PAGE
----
Thursday, January 30, 2020

Identifying a problem “Drug trafficking” Essay Example for Free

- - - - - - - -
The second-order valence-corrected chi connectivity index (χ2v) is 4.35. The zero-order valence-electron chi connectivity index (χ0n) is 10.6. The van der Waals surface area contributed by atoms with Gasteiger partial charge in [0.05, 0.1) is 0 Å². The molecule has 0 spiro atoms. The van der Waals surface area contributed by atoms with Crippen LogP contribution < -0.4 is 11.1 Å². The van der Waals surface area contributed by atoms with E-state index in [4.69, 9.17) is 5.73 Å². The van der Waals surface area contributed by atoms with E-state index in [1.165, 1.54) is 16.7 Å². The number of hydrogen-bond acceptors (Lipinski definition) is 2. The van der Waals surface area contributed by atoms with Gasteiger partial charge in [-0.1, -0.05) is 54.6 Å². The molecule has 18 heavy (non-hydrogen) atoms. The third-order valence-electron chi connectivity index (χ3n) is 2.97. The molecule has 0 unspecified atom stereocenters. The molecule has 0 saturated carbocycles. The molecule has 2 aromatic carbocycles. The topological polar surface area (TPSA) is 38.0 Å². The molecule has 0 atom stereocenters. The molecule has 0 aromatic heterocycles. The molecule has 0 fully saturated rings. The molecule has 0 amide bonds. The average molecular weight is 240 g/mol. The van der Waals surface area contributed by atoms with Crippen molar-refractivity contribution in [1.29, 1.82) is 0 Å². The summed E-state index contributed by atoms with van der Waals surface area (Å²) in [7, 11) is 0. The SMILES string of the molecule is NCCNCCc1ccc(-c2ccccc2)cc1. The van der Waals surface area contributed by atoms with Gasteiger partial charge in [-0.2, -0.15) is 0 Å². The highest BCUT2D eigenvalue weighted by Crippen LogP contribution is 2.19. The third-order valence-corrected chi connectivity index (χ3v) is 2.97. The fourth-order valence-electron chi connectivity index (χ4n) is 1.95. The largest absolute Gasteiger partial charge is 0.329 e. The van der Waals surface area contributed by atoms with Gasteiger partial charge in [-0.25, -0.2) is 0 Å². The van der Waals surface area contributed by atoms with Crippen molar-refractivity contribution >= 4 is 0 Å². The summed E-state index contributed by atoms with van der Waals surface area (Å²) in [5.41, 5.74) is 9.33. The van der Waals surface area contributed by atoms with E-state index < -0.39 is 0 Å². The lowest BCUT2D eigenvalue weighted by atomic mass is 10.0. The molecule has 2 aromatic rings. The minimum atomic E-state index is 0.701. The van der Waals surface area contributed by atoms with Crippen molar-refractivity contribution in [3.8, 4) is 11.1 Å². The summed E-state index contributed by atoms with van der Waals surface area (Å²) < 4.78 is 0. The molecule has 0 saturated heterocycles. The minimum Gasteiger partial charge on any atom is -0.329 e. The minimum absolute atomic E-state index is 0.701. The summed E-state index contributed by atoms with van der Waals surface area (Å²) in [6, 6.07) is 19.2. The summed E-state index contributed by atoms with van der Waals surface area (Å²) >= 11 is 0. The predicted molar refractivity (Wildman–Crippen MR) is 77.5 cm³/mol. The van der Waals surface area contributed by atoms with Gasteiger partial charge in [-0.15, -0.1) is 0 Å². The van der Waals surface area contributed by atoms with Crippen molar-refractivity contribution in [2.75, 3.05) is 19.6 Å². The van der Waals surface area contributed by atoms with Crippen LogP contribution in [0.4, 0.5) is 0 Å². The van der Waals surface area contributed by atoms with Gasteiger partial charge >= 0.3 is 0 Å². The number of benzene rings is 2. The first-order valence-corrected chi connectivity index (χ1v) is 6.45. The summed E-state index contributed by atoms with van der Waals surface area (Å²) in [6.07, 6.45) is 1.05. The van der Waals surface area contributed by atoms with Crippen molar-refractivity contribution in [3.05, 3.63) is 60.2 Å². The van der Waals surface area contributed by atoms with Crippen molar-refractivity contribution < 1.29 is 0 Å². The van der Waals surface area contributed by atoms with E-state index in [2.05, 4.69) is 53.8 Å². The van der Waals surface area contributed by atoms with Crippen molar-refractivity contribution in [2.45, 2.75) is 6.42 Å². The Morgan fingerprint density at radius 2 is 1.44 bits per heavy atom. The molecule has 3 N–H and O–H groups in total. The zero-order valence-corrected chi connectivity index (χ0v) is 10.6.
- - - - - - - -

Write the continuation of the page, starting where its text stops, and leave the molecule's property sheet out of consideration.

Identifying a problem â€Å"Drug trafficking† Essay This paper studies two different opinions on the impact of drug trafficking laws. One school feels that current laws on drugs have been effective and efficient in containing drug use problem and should be retained. Others see the laws as unjustifiably harsh and skewed against certain groups in society. They argue that drugs should be legalized to help solve abuse problem. The first article gives an open assessment of the impact drug laws have had on drug use problem. The Successes And Failures Of George Bush’s War On Drugs (Check, Dan, 1995). Successive U. S presidents have delivered a plan to fight off drug abuse. President Bush campaign against drug trafficking was similar to that of Ronald Reagan before him. According to Check, their emphasis was on reduction of demand of drugs at home. This was a shift away from curtailing supply in foreign markets. The bush was campaign according to Dan Check targeted the offender rather than the problems. This plan emphasized the incarceration of offenders over rehabilitate and campaigns on avoidance of drug use. The administration boosted its drugs war kitty with the drug law enforcement getting the loin’s share. The penitentiary system also got a substantial amount leaving only a relatively small amount for rehabilitation and a version. Prevention would be carried out through the existing program called DARE. This program targeted school kids. States were bound by this plan and any diversion would attract financial sanctions. This plan has some positive results in that there was significant reduction in cocaine abuse. This effort was felt mainly in the middle class. Check partly attributes this to new realization by the middle class of the efforts of cocaine. The plan however failed in curbing drug use among the poor. According to Dan Check, drug abuse among the poor actually rose with the introduction of the plan. He adds that severe crack down of uses over burdened the prison system. It did not address the root cause of drug trafficking The Drug War on Civic Liberties (Dan Baum, 1992) According to Baum, the war on drugs is an infringement on one’s rights. The laws are unreasonably harsh and hysterical and hence should be done away with. New laws introduced follow the precedence set by the first drug laws. First drug laws on marijuana and cocaine were retrospective as they were made with a certain group of people in mind. The more recent drug legislation is also made with the black community in mind. This community is the biggest victim of drug law enforcement. These laws are racially motivated. There are more black youth in prison than any other group despite their minority status on drug grounds. They make easy targets of law enforcers. He feels that the drug laws have become petty and harsh to ‘offenders’. Mere possession of drugs even without the intent earns one a maximum sentence. First offenders are not given lighter sentences. Past drug offenses continue to haunt the offender as he or she is labeled as a threat to society and is closely monitored. However what is surprising is that, while the legislations theoretically target drug pusher, it is mainly those who are found in possession who are found in jail. According to Baum, the courts are skewed against offenders in drug cases. The drug laws ensure rather harsh judgments are dished out in federal courts, leaving the judges very small room to maneuver. They also give prosecutors the right to challenge the ‘light’ decisions, which is normally the prerogative of the accused. The cases are not heard in state courts but in federal courts. The penitentiary system does not aim at rehabilitation of drug offenders rather it is pre-occupied with punishment. Expenditure on rehabilitation program fades in comparison with expenditure on drug enforcements laws. Law enforcers unfairly target drug offenders because of the hefty bonuses they earn when they successfully present evidence that leads to conviction of the drug offender. They employ heavy surveillance of past offenders and carry out warrant less searches on a suspect’s property or cars. Baum feels that drug offenders do not enjoy civil right enjoyed by other defendants in courts of law. Their property can be attached along with legal fees of the defense attorney. They are also denied bail to keep the streets risk free. He adds that, the drug enforcement agencies evaluate their success on the basis of overblown value of seized drugs in the black market rather than level of emancipation of the people from drug dependency. The federal government has enhanced its budget on drug law enforcement with the sole aim of jailing offenders over prioritizes the war against drugs over other crucial areas such as environmental degradation. This campaign has bloated the prison system while the judicial system is overworked. More officers are employed to deal with the perceived threats of drug use. Most tax payers are content on increased government expenditure in the war against drugs. This, Baum points out, is as a result of the amount of public information that is available to the taxpayers. The media gives war on drugs a lot of coverage and puts much emphasis of drugs. This is in addition various public campaigns against drug use. Few people express a different opinion on the issue is due to victimization on anybody who speaks out on the injustices of the system by law enforcers. Baum urges that convictions of drug possession are conviction of a crime without a victim. He adds that it is wasting away of productive labor force in the young men held up in prison. Most of those serving time for drug possessions are responsible and peace loving individuals.

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